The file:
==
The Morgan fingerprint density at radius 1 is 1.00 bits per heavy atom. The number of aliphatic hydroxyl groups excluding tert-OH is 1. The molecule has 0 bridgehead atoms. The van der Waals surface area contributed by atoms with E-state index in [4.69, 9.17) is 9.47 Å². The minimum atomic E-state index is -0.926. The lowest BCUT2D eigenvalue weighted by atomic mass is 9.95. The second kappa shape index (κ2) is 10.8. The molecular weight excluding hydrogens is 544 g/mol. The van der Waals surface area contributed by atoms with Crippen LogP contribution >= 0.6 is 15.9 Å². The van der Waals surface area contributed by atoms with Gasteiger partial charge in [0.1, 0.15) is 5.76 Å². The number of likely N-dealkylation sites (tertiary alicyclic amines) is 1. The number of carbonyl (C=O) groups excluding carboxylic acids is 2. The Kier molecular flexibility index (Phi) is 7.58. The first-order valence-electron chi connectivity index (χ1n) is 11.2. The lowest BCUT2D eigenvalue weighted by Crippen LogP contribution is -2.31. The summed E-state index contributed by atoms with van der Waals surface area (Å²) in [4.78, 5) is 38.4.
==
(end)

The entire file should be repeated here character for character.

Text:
The Morgan fingerprint density at radius 1 is 1.00 bits per heavy atom. The number of aliphatic hydroxyl groups excluding tert-OH is 1. The molecule has 0 bridgehead atoms. The van der Waals surface area contributed by atoms with E-state index in [4.69, 9.17) is 9.47 Å². The minimum atomic E-state index is -0.926. The lowest BCUT2D eigenvalue weighted by atomic mass is 9.95. The second kappa shape index (κ2) is 10.8. The molecular weight excluding hydrogens is 544 g/mol. The van der Waals surface area contributed by atoms with Crippen LogP contribution >= 0.6 is 15.9 Å². The van der Waals surface area contributed by atoms with Gasteiger partial charge in [0.1, 0.15) is 5.76 Å². The number of likely N-dealkylation sites (tertiary alicyclic amines) is 1. The number of carbonyl (C=O) groups excluding carboxylic acids is 2. The Kier molecular flexibility index (Phi) is 7.58. The first-order valence-electron chi connectivity index (χ1n) is 11.2. The lowest BCUT2D eigenvalue weighted by Crippen LogP contribution is -2.31. The summed E-state index contributed by atoms with van der Waals surface area (Å²) in [4.78, 5) is 38.4.